after he was wounded in battle. Hemingway returned to Europe during
his career as a newspaper reporter and found inspiration for many of
his novels while traveling.
This Cold War warrior began his life as a shepherd and locksmith. He
served in World War I and gained favor in Stalin's eyes. Once Premier
of the Soviet Union, Khrushchev changed foreign policy strategy and
sought peace and economic competition with Western countries. In his
efforts to fight the Cold War, Khrushchev began the Cuban Missile
Crisis that originally infuriated Americans and, after its
conclusion, disappointed many Russians.
A Baptist minister and dynamic speaker, King was a powerful civil rights leader.
He established the Southern Christian Leadership Conference as a base for nonviolent protests, including the 1963 March on Washington and the 1965 voter registration drive in Selma, Ala.
In 1964, he was awarded the Nobel Peace Prize. While planning a Poor People's March for antipoverty legislation, he was shot and killed in Memphis, Tenn. James Earl Ray was convicted of the murder. 1999 marked the 70th anniversary of King's birth.
The 1993 winner of the Nobel peace Prize spent his life striving for
equality in South Africa. He worked through the African National
Council to fight the segregationist policies that dominated his
African home. After years of imprisonment, Mandela was released in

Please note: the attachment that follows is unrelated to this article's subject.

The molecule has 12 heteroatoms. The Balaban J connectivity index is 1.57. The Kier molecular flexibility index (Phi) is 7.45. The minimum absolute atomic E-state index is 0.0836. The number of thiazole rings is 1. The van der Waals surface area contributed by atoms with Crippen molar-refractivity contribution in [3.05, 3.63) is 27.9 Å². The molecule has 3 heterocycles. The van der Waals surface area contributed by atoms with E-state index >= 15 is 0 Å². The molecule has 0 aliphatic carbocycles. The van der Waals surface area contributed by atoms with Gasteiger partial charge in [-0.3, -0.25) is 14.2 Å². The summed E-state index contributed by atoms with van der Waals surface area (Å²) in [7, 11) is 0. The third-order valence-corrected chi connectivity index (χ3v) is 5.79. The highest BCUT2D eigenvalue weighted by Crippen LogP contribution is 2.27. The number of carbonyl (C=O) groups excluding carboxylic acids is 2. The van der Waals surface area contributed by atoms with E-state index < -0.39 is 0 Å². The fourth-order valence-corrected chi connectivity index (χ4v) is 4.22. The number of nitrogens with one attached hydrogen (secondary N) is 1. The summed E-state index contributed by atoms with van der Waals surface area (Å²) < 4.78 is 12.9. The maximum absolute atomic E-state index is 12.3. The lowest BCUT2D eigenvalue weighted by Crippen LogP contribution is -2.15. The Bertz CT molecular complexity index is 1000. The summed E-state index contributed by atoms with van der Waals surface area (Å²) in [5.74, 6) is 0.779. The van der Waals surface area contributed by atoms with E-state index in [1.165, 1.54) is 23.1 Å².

1990, and in 1991, he became president of the African National
This brave Israeli woman, who spent her childhood in Wisconsin, is
one of the shining success stories of female leadership. Golda Meir
served as Israel's prime minister from 1969-1974. Under her
leadership, Israel strengthened ties to the United States, fought
terrorism and found increased economic assistance.
Yugoslavian-born Agnes Gonxha Bojaxhiu joined the Sisters of Loreto
in 1928. Naming herself after St. Teresa of Lesiux, Mother Teresa
became a servant of India's poorest and a symbol of what is good and
unselfish to the rest of the world. She began the Missionaries of
Charity in Calcutta, India, a group of nuns dedicated to serving the
poor. The order began with 12 members and now has over 3,000 in 100
This founder of the Nationalist Fascist Party led Italy during World
War I. He ended parliamentary government in Italy and became the
country's dictator. During World War I and II, this ally of Hitler
marched on Ethiopia, Albania, Greece and North Africa.
The 40th President of the United States saw the end of the Cold War,
played a lead role in the Iran Contra Affair and authored the Trickle
Down economics policy. The former film star ushered in the age of the
media-efficient President, handling the press with a masterful touch.
This contemporary artist has left a mark on popular culture. The
multi-talented artist tried his hand at filmmaking, magazine
publishing, illustrating, painting, producing music, designing and
Born a minister's son, Woodrow Wilson went on to lead the world out
of World War I. Wilson strove for world peace with the failed League
of Nations and the Treaty of Versailles, and succeeded with domestic
legislation such as the Federal Reserve Act and the Underwood Act.